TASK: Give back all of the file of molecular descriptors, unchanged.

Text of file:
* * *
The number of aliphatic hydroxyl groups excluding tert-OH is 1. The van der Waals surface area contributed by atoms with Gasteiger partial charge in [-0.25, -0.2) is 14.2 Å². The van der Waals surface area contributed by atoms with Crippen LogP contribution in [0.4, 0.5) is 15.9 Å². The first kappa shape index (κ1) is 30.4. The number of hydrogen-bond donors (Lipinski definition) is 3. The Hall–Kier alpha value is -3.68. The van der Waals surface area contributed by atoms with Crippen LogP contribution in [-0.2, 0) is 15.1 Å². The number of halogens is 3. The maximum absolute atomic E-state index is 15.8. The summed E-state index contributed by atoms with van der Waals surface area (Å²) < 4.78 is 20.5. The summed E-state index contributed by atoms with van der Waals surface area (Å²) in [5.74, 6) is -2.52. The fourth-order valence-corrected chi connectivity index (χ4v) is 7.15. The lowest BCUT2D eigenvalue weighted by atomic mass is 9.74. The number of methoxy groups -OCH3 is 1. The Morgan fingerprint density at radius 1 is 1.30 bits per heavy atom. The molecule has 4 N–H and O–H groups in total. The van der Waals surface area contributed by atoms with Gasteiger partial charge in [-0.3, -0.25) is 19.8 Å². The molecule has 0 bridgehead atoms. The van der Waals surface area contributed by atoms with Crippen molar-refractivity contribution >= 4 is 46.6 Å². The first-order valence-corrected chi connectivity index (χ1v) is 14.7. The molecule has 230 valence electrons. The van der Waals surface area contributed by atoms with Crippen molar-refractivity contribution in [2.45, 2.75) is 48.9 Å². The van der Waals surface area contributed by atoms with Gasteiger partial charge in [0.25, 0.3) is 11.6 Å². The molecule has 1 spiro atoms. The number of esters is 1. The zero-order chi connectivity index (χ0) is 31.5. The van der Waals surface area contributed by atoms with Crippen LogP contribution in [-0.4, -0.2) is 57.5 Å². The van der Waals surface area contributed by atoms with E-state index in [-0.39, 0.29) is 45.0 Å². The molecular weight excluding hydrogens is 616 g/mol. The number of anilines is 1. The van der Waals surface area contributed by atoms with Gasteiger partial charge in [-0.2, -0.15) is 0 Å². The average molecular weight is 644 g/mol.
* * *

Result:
The number of aliphatic hydroxyl groups excluding tert-OH is 1. The van der Waals surface area contributed by atoms with Gasteiger partial charge in [-0.25, -0.2) is 14.2 Å². The van der Waals surface area contributed by atoms with Crippen LogP contribution in [0.4, 0.5) is 15.9 Å². The first kappa shape index (κ1) is 30.4. The number of hydrogen-bond donors (Lipinski definition) is 3. The Hall–Kier alpha value is -3.68. The van der Waals surface area contributed by atoms with Crippen LogP contribution in [-0.2, 0) is 15.1 Å². The number of halogens is 3. The maximum absolute atomic E-state index is 15.8. The summed E-state index contributed by atoms with van der Waals surface area (Å²) < 4.78 is 20.5. The summed E-state index contributed by atoms with van der Waals surface area (Å²) in [5.74, 6) is -2.52. The fourth-order valence-corrected chi connectivity index (χ4v) is 7.15. The lowest BCUT2D eigenvalue weighted by atomic mass is 9.74. The number of methoxy groups -OCH3 is 1. The Morgan fingerprint density at radius 1 is 1.30 bits per heavy atom. The molecule has 4 N–H and O–H groups in total. The van der Waals surface area contributed by atoms with Gasteiger partial charge in [-0.3, -0.25) is 19.8 Å². The molecule has 0 bridgehead atoms. The van der Waals surface area contributed by atoms with Crippen molar-refractivity contribution >= 4 is 46.6 Å². The first-order valence-corrected chi connectivity index (χ1v) is 14.7. The molecule has 230 valence electrons. The van der Waals surface area contributed by atoms with Crippen molar-refractivity contribution in [2.45, 2.75) is 48.9 Å². The van der Waals surface area contributed by atoms with Gasteiger partial charge in [0.25, 0.3) is 11.6 Å². The molecule has 1 spiro atoms. The number of esters is 1. The zero-order chi connectivity index (χ0) is 31.5. The van der Waals surface area contributed by atoms with Crippen LogP contribution in [-0.4, -0.2) is 57.5 Å². The van der Waals surface area contributed by atoms with E-state index in [-0.39, 0.29) is 45.0 Å². The molecular weight excluding hydrogens is 616 g/mol. The number of anilines is 1. The van der Waals surface area contributed by atoms with Gasteiger partial charge in [-0.2, -0.15) is 0 Å². The average molecular weight is 644 g/mol.